Sanding the Wood Surface
There are a lot of people that think it is unnecessary to sand your polyurethane before you paint it, mainly because it is a very messy job. However, sanding is extremely important, as this will give you an even surface and allow your paint to stick properly. Sanding is recommended for all surface preparations.
Remember to wear a face mask and safety goggles before you start sanding to protect your lungs, as the sanding creates a lot of dust. If you have a very smooth surface, you may want to start with 60- or 80-grit sandpaper. You can use 120- to 220-grit to remove the yellow stain of the polyurethane. You need to be sure that the wood surface is rough enough to hold the paint that you are going to apply later.
You can use contour sanding grips for any difficult, curved pieces, and for concave curves or holes, you can use a drum sander attachment or a Dremel, which can be attached to your drilling machine. When sanding, use circular movements until you have covered the entire wood surface. Then, use a vacuum cleaner to remove all the dust and wipe the surface with a clean cloth dipped in some mineral spirits.-
Are there other options apart from sanding your polyurethane surface? Yes, you can use a deglosser, otherwise referred to as liquid sandpaper. This is ideal to use if you have a very large area to cover or where there is fine, detailed work that could be difficult to sand by hand. However, you need to take care when working with it, as it is a very powerful chemical that etches the surface of the polyurethane, allowing the paint to stick to it. This means that you need to wear all the necessary protective equipment required for the use of dangerous chemicals.
We recommend that before you use it, try it out on a small section of your project to ensure that it will not damage your wood. To apply, all you need to do is saturate a clean lint-free cloth in the chemical, wipe it over the whole surface, and allow it to dry – you will then be ready to apply your paint.
Applying the Primer
Can you follow the process of painting over clear coat directly without giving it a primer coat first? Doing this can pose two major problems: First, the paint will not have a surface to grip onto properly, which could cause it to peel off. Secondly, without an oil-based primer, the tannins in the resin of the polyurethane may bleed through, leaving you with a yellow or orange appearance. These problems can be avoided by applying the correct primer.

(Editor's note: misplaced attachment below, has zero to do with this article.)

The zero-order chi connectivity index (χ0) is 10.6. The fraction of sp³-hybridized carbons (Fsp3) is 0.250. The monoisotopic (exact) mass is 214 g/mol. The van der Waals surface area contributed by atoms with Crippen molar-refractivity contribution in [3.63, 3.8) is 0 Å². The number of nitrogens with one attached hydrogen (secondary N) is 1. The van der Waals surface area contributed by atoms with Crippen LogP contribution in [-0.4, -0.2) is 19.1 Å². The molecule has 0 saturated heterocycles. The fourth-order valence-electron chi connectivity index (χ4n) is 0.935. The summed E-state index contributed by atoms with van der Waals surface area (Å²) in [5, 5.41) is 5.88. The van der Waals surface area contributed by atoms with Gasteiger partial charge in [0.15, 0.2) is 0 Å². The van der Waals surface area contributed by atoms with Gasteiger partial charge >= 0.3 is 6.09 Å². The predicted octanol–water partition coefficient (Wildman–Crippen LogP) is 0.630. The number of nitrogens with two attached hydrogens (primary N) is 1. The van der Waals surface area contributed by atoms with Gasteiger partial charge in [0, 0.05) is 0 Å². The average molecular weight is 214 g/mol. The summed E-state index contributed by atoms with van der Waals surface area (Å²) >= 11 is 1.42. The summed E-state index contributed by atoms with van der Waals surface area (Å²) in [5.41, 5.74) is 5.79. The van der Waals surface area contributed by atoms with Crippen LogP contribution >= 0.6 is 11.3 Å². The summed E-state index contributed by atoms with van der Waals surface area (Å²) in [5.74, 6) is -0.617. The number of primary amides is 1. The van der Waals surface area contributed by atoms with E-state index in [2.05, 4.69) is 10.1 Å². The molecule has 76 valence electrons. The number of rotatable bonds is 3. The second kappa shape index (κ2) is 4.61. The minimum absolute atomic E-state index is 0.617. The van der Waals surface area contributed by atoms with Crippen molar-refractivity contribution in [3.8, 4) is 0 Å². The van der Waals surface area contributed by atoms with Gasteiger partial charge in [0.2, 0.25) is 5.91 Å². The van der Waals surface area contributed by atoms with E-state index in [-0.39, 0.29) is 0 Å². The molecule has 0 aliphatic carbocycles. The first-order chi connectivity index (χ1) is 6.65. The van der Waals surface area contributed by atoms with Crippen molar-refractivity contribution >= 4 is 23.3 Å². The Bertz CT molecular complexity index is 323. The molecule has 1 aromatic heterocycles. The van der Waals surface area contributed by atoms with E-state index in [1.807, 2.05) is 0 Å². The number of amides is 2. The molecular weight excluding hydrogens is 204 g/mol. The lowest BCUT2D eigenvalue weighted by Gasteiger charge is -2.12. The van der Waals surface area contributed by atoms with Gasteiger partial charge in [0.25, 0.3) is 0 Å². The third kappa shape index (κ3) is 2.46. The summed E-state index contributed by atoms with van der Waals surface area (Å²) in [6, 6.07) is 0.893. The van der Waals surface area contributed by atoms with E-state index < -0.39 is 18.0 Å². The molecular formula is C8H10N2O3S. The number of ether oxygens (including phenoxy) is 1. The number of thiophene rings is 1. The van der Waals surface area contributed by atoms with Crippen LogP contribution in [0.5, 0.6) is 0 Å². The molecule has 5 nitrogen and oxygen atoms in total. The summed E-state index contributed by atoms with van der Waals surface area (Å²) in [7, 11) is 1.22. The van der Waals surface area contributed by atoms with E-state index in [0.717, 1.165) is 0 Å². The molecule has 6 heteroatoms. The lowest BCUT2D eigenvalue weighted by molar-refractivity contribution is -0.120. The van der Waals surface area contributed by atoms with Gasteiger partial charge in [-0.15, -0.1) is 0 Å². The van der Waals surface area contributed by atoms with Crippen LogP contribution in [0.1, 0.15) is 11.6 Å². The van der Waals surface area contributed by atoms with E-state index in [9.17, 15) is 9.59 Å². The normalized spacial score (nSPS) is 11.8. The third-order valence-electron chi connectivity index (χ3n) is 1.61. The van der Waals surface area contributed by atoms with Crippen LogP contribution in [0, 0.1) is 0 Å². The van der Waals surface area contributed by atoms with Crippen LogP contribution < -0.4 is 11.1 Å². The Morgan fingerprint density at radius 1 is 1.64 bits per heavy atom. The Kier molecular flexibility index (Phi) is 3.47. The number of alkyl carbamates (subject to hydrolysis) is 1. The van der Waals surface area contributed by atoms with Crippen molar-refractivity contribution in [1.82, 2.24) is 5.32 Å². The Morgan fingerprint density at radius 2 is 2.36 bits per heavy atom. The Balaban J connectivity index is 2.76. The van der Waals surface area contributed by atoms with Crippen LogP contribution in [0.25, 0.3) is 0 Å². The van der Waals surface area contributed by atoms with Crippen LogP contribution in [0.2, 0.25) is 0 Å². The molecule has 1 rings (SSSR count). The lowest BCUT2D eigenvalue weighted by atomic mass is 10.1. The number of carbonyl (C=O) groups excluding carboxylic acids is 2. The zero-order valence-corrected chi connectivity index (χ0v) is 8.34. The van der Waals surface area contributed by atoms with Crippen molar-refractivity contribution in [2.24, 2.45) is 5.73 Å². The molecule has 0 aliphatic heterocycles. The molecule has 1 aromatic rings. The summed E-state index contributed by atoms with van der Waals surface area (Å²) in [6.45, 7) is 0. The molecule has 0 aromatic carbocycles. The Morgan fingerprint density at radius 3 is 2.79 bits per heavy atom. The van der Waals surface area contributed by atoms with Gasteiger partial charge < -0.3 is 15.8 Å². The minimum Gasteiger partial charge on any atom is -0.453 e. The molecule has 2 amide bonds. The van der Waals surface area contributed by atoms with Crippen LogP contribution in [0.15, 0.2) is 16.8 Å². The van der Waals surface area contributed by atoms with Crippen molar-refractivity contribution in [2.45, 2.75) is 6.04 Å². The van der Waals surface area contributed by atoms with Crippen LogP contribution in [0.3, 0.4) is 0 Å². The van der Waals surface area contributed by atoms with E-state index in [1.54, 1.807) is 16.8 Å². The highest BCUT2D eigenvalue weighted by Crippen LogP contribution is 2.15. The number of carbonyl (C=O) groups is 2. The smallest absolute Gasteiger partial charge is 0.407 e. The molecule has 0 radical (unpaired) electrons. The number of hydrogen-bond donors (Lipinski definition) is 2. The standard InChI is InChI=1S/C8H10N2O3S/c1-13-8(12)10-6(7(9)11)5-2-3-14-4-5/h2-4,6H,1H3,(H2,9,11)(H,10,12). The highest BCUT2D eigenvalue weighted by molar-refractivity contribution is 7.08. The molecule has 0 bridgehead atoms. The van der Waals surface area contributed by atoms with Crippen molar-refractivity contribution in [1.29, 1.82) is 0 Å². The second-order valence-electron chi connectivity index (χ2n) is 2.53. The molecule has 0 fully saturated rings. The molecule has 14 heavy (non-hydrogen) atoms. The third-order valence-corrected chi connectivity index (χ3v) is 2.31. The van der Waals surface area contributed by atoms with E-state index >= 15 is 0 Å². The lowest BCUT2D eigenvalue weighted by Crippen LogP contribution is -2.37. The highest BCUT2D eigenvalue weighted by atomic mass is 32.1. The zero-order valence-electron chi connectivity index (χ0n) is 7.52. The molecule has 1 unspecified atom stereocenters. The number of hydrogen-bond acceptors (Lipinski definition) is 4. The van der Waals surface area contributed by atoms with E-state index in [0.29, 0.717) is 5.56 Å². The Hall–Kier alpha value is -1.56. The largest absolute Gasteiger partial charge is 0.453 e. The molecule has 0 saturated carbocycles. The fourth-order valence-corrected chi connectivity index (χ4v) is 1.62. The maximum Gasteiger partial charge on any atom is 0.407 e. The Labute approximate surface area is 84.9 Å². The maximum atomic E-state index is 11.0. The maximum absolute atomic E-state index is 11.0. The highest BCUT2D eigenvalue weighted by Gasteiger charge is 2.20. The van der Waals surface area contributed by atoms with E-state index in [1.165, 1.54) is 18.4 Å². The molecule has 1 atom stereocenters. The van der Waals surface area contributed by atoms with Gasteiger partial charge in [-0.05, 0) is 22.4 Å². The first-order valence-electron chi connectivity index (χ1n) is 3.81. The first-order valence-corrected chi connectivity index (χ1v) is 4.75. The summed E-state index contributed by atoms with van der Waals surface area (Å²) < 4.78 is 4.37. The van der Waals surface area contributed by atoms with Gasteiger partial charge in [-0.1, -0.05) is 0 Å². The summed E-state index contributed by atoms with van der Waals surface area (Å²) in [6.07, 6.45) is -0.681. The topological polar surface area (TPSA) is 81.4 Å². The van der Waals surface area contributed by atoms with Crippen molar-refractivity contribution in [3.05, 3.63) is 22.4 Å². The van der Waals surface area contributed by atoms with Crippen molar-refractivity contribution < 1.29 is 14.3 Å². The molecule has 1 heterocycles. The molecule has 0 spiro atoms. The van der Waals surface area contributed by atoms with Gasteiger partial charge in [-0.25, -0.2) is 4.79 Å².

Applying a primer to your polyurethane finish is essential, so what type of primer is the best to use? An oil-based primer is the only type of primer that is compatible with your polyurethane finish. You may now wonder if any oil-based primer is the best to use. Well, the best primer that will give you the best result is a high-quality bonding primer, as it not only ensures your paint will stick but also requires fewer coats for full coverage.
To apply the primer, you can use a natural-bristled paintbrush for small areas or a foam roller for larger areas. Many jobs can also use both of these options. Using smooth up-and-down movements, cover the entire surface with a thin layer and allow it to dry completely. Check the manufacturer’s instructions for the correct drying time. If you are applying the primer to a dark wood or to polyurethane that is dark-colored, it may require a second coat after the first coat has properly dried.
After you have applied the primer and it is completely dry, you need to gently sand the surface. Try not to sand it so much that you go right through your primer coating. The idea is to sand the brush strokes and get the surface flat and even. If you fail to do this step, it may result in freckled and discolored stains appearing after you have applied the final topcoat of paint.
Applying the Final Topcoat of Paint
Is it tricky to paint over polyurethane? The only tricky part is getting the paint to stick properly to the polyurethane surface. Polyurethane consists of oil solvents, and painting directly over this type of surface with water-based paint can lead to problems if you did not cover it with primer properly.
Also, bear in mind that polyurethane comes in semi-gloss and gloss finishes, and this can pose a problem for the new paint. However, there is no problem in painting over a polyurethane finish with water-based paint if you follow the processes listed above, which are:
- Preparing the wood surface
- Sanding the surface
- Applying a primer
If you follow these steps correctly, you should have no problem with water-based paint adhering to the polyurethane surface. The use of water-based paint is a good choice, as it has no harmful odors and it can dry a lot faster than oil-based paint.